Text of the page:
Having spent most of last week wondering what Doctor Johnson’s lockdown remedy would look like, we can devote the next to trying to figure out what if anything it means, for each of us, specifically. As our Political Correspondent Peter Spencer reports, Bojo’s already admitted the only real solution is the vaccine which looks set to take a fair bit longer.
‘The only thing we have to fear is fear itself — nameless, unreasoning, unjustified terror which paralyzes needed efforts to convert retreat into advance.’
Stirring words in the inaugural address by US President Franklin D. Roosevelt, as he squared up to the economic crisis of the 1930’s.
Feels like a detail next to what we’re up against now, what with the Bank of England talking darkly of the biggest downturn for three centuries, coupled with the deadly pandemic which, let’s face it, no one really knows how to fix.
Particularly bad news for us in dear old Blighty, celebrating VE day on one hand, and lamenting on the other the grim news that our Covid-19 death rate is the highest in Europe. The latest nasty twist being the upsurge in care home fatalities.
Seems fear isn’t quite the only thing we’ve got to contend with these days.
And, considering we came rather late into the game, meaning we could have learned from others, the Labour leader Sir Keir Starmer surely had a point last week when he faced Johnson for the first time at Prime Minister’s Questions.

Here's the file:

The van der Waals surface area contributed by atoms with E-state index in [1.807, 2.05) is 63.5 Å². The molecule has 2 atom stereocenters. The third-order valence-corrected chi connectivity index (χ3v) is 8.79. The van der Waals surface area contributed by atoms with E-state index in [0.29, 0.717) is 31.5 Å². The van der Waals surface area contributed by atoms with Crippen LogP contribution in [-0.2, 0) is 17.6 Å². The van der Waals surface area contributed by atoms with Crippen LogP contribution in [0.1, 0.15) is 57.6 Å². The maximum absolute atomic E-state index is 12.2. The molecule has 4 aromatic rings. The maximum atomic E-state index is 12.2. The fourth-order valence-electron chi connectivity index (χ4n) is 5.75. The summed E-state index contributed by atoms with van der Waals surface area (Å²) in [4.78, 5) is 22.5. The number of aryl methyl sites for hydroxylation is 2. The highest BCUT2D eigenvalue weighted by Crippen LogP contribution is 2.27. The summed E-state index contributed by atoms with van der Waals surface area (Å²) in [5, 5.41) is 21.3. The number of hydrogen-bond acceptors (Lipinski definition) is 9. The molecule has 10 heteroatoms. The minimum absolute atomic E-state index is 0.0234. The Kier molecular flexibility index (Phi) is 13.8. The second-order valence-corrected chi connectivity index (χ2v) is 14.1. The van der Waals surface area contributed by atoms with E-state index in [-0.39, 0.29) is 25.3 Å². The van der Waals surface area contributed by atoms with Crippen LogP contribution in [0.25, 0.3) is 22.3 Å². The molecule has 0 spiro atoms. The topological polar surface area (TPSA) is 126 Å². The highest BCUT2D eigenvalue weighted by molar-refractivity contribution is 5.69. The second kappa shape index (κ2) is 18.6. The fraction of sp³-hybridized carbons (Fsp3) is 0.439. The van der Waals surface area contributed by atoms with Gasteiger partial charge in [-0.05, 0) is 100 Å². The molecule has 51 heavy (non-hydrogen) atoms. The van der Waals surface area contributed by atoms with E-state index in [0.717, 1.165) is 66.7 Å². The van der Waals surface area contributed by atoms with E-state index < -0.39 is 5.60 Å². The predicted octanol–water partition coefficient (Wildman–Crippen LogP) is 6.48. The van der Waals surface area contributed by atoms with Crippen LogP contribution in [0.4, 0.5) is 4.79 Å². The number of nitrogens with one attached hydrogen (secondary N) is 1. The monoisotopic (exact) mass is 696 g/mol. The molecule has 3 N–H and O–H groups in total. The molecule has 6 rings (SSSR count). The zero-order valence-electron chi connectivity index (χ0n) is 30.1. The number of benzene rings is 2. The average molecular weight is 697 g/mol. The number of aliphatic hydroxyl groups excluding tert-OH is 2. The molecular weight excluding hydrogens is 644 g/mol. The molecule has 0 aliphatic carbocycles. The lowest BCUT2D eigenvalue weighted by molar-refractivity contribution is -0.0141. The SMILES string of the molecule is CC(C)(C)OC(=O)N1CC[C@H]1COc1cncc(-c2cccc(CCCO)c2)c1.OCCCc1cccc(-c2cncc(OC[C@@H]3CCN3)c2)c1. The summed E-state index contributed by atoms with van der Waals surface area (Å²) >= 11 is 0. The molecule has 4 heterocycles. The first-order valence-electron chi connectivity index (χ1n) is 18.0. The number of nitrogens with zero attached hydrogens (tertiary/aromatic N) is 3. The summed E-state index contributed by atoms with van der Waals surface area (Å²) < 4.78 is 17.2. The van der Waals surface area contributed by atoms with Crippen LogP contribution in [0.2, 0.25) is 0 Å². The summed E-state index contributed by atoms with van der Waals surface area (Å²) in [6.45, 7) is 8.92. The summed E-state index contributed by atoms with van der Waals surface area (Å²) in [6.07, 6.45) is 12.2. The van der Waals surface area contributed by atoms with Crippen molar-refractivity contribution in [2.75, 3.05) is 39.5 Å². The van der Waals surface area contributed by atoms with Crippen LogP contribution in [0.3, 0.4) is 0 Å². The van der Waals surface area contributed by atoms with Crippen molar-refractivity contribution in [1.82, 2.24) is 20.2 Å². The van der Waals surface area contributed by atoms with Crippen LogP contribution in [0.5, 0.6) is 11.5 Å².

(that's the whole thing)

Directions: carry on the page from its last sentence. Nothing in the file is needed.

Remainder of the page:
In his silky barrister’s tones he put it politely but firmly. ‘How on earth did it come to this?’ Neat way of disguising a statement as a question, to which no amount of bluster could possibly provide an answer.
Little wonder the latest polling evidence makes troubling reading for the chancellor, who wants to wean at least some of us off our enforced coma/holiday/paid leave of absence – and back to work.
The latest YouGov poll for The Times, showing well over half of us are still scared about getting the dreaded disease, suggests he’s got a tricky task on his hands.
That said, there are cohorts of scientists the world over inching towards a way out of the tunnel.
Transfusions to treat Covid-19 using blood plasma from those who’ve recovered from it have already taken place. Three NHS trusts are giving it a go, with more to follow if all goes well.